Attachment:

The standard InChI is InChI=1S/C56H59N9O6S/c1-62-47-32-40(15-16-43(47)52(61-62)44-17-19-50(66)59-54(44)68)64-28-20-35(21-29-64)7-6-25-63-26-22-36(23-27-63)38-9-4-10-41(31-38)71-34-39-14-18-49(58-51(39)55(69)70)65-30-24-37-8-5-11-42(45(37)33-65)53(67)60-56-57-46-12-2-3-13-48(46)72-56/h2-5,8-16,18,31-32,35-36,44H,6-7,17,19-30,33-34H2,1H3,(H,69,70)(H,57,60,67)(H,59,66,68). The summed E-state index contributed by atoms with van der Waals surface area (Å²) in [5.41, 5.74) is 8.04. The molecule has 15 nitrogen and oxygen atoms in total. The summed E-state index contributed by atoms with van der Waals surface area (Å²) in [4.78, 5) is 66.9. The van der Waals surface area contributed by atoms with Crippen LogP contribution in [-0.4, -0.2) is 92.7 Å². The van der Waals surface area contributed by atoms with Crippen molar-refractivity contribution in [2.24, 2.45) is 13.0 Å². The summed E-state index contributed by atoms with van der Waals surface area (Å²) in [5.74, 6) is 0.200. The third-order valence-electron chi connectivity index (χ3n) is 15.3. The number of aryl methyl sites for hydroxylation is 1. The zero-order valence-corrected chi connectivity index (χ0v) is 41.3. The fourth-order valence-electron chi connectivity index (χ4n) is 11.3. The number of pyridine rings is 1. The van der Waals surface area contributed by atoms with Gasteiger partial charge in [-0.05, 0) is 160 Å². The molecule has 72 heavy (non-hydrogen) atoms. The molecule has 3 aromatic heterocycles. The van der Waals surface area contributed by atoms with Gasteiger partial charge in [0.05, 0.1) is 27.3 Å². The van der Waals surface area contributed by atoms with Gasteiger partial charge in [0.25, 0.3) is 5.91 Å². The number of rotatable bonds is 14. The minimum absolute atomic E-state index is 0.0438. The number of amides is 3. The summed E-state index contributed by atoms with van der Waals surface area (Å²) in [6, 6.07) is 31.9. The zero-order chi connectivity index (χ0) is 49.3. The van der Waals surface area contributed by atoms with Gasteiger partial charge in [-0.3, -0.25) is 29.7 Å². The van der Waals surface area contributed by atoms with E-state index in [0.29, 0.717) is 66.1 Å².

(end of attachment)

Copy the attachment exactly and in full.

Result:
The standard InChI is InChI=1S/C56H59N9O6S/c1-62-47-32-40(15-16-43(47)52(61-62)44-17-19-50(66)59-54(44)68)64-28-20-35(21-29-64)7-6-25-63-26-22-36(23-27-63)38-9-4-10-41(31-38)71-34-39-14-18-49(58-51(39)55(69)70)65-30-24-37-8-5-11-42(45(37)33-65)53(67)60-56-57-46-12-2-3-13-48(46)72-56/h2-5,8-16,18,31-32,35-36,44H,6-7,17,19-30,33-34H2,1H3,(H,69,70)(H,57,60,67)(H,59,66,68). The summed E-state index contributed by atoms with van der Waals surface area (Å²) in [5.41, 5.74) is 8.04. The molecule has 15 nitrogen and oxygen atoms in total. The summed E-state index contributed by atoms with van der Waals surface area (Å²) in [4.78, 5) is 66.9. The van der Waals surface area contributed by atoms with Crippen LogP contribution in [-0.4, -0.2) is 92.7 Å². The van der Waals surface area contributed by atoms with Crippen molar-refractivity contribution in [2.24, 2.45) is 13.0 Å². The summed E-state index contributed by atoms with van der Waals surface area (Å²) in [5.74, 6) is 0.200. The third-order valence-electron chi connectivity index (χ3n) is 15.3. The number of aryl methyl sites for hydroxylation is 1. The zero-order valence-corrected chi connectivity index (χ0v) is 41.3. The fourth-order valence-electron chi connectivity index (χ4n) is 11.3. The number of pyridine rings is 1. The van der Waals surface area contributed by atoms with Gasteiger partial charge in [-0.05, 0) is 160 Å². The molecule has 72 heavy (non-hydrogen) atoms. The molecule has 3 aromatic heterocycles. The van der Waals surface area contributed by atoms with Gasteiger partial charge in [0.05, 0.1) is 27.3 Å². The van der Waals surface area contributed by atoms with Gasteiger partial charge in [0.25, 0.3) is 5.91 Å². The number of rotatable bonds is 14. The minimum absolute atomic E-state index is 0.0438. The number of amides is 3. The summed E-state index contributed by atoms with van der Waals surface area (Å²) in [6, 6.07) is 31.9. The zero-order chi connectivity index (χ0) is 49.3. The van der Waals surface area contributed by atoms with Gasteiger partial charge in [-0.3, -0.25) is 29.7 Å². The van der Waals surface area contributed by atoms with E-state index in [0.29, 0.717) is 66.1 Å².